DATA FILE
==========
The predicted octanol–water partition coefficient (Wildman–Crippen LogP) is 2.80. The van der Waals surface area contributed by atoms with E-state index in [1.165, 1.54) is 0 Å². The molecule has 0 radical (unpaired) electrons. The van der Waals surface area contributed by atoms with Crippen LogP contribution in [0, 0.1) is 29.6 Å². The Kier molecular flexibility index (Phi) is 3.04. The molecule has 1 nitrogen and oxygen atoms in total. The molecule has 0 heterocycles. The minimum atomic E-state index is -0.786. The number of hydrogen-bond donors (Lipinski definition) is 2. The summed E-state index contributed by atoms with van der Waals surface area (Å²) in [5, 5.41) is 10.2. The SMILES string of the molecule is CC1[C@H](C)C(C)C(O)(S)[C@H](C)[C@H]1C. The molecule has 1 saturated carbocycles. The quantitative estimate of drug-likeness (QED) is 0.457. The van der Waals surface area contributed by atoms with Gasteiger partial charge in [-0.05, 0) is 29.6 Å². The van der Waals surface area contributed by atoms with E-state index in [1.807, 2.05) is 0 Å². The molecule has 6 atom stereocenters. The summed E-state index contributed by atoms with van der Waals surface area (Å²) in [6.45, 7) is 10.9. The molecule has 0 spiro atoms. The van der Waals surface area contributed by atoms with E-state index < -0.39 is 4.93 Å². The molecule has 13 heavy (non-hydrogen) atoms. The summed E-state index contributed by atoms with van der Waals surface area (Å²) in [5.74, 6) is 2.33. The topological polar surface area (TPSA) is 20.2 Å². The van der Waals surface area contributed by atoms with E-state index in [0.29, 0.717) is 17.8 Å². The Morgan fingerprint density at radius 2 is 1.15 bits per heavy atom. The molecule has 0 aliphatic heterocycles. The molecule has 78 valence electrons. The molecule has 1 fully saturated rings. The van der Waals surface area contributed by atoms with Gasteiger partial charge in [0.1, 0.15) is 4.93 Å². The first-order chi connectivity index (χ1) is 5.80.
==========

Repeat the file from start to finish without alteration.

The predicted octanol–water partition coefficient (Wildman–Crippen LogP) is 2.80. The van der Waals surface area contributed by atoms with E-state index in [1.165, 1.54) is 0 Å². The molecule has 0 radical (unpaired) electrons. The van der Waals surface area contributed by atoms with Crippen LogP contribution in [0, 0.1) is 29.6 Å². The Kier molecular flexibility index (Phi) is 3.04. The molecule has 1 nitrogen and oxygen atoms in total. The molecule has 0 heterocycles. The minimum atomic E-state index is -0.786. The number of hydrogen-bond donors (Lipinski definition) is 2. The summed E-state index contributed by atoms with van der Waals surface area (Å²) in [5, 5.41) is 10.2. The SMILES string of the molecule is CC1[C@H](C)C(C)C(O)(S)[C@H](C)[C@H]1C. The molecule has 1 saturated carbocycles. The quantitative estimate of drug-likeness (QED) is 0.457. The van der Waals surface area contributed by atoms with Gasteiger partial charge in [-0.05, 0) is 29.6 Å². The van der Waals surface area contributed by atoms with E-state index in [1.807, 2.05) is 0 Å². The molecule has 6 atom stereocenters. The summed E-state index contributed by atoms with van der Waals surface area (Å²) in [6.45, 7) is 10.9. The molecule has 0 spiro atoms. The van der Waals surface area contributed by atoms with E-state index < -0.39 is 4.93 Å². The molecule has 13 heavy (non-hydrogen) atoms. The summed E-state index contributed by atoms with van der Waals surface area (Å²) in [5.74, 6) is 2.33. The topological polar surface area (TPSA) is 20.2 Å². The van der Waals surface area contributed by atoms with E-state index in [0.29, 0.717) is 17.8 Å². The Morgan fingerprint density at radius 2 is 1.15 bits per heavy atom. The molecule has 0 aliphatic heterocycles. The molecule has 78 valence electrons. The molecule has 1 fully saturated rings. The van der Waals surface area contributed by atoms with Gasteiger partial charge in [0.1, 0.15) is 4.93 Å². The first-order chi connectivity index (χ1) is 5.80.